- The Washington Times - Friday, August 14, 2015

Japanese Prime Minister Shinzo Abe on Friday stopped short of an apology but acknowledged the “immeasurable damage and suffering” his nation caused during World War II.

Mr. Abe spoke on live national television during the 70th anniversary of Japan’s surrender, which occurred on Aug. 15, 1945.

In his statement, he expressed “profound grief” for those who died and said that while “what is done cannot be undone,” his nation “would never wage war again.”

“Incident, aggression, war — we shall never again resort to any form of the threat or use of force as a means of settling international disputes. We shall abandon colonial rule forever and respect the right of self-determination of all peoples throughout the world,” Mr. Abe said.

During World War II, Nazi Germany surrendered in May 1945 in France, but Japan continued to fight. In August of 1945, the U.S. dropped two atomic bombs on Hiroshima and Nagasaki, killing more than 100,000 people and causing Japan to surrender.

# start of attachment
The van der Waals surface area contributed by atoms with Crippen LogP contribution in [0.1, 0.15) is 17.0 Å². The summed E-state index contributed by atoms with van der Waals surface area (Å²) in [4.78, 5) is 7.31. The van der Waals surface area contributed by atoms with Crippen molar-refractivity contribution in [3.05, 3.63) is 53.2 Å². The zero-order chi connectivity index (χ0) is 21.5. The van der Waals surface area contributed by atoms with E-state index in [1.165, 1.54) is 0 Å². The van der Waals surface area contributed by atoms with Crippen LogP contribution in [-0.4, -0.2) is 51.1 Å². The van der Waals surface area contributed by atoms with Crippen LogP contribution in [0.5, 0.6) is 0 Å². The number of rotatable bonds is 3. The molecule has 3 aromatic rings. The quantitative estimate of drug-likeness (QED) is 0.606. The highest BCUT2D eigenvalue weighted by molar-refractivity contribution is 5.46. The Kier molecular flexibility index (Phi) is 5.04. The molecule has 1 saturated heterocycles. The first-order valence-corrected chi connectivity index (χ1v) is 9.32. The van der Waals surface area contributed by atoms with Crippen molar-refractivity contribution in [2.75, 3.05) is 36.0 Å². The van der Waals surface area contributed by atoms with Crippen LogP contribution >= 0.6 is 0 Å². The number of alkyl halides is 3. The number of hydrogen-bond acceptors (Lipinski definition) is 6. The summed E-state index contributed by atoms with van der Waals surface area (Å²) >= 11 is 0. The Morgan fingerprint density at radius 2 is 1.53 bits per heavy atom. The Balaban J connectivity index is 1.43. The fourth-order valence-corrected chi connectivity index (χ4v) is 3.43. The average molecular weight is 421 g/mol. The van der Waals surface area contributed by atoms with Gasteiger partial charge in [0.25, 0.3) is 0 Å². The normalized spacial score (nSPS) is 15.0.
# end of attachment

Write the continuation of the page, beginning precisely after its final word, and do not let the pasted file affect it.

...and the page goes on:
At the end of World War II, Japan adopted a pacifist constitution.

Recently, Mr. Abe and the parliament have begun to reinterpret the constitution to strengthen Japan’s military position as China becomes more of a growing threat in the area.

China and Japan have been disputing who has sovereignty over a string of islands in the East China Sea. In Japan, the islands are called the Senkakus, but in China, they are known as Diaoyudao. Taiwan refers to them as the Tiaoyutai Islands.

The U.S. is watching this dispute with interest because it is obligated by a treaty to defend Japan.

Mr. Abe’s statement, which mentioned that previous Japanese leaders had already apologized, was met with skepticism from China.

China’s Xinhua News (@XHNews) tweeted on Friday morning: “#BREAKING: Abe mentions previous apology, adding it’s unnecessary for future generations to keep apologizing.”

On July 16, Japan’s lower house of parliament approved legislation that would allow a larger role for the Japanese military, including contributing more to global peacekeeping efforts.

The upper chamber of parliament has within 60 days to debate the merits of the legislation and take a vote.

For the English translation of the speech, click here.

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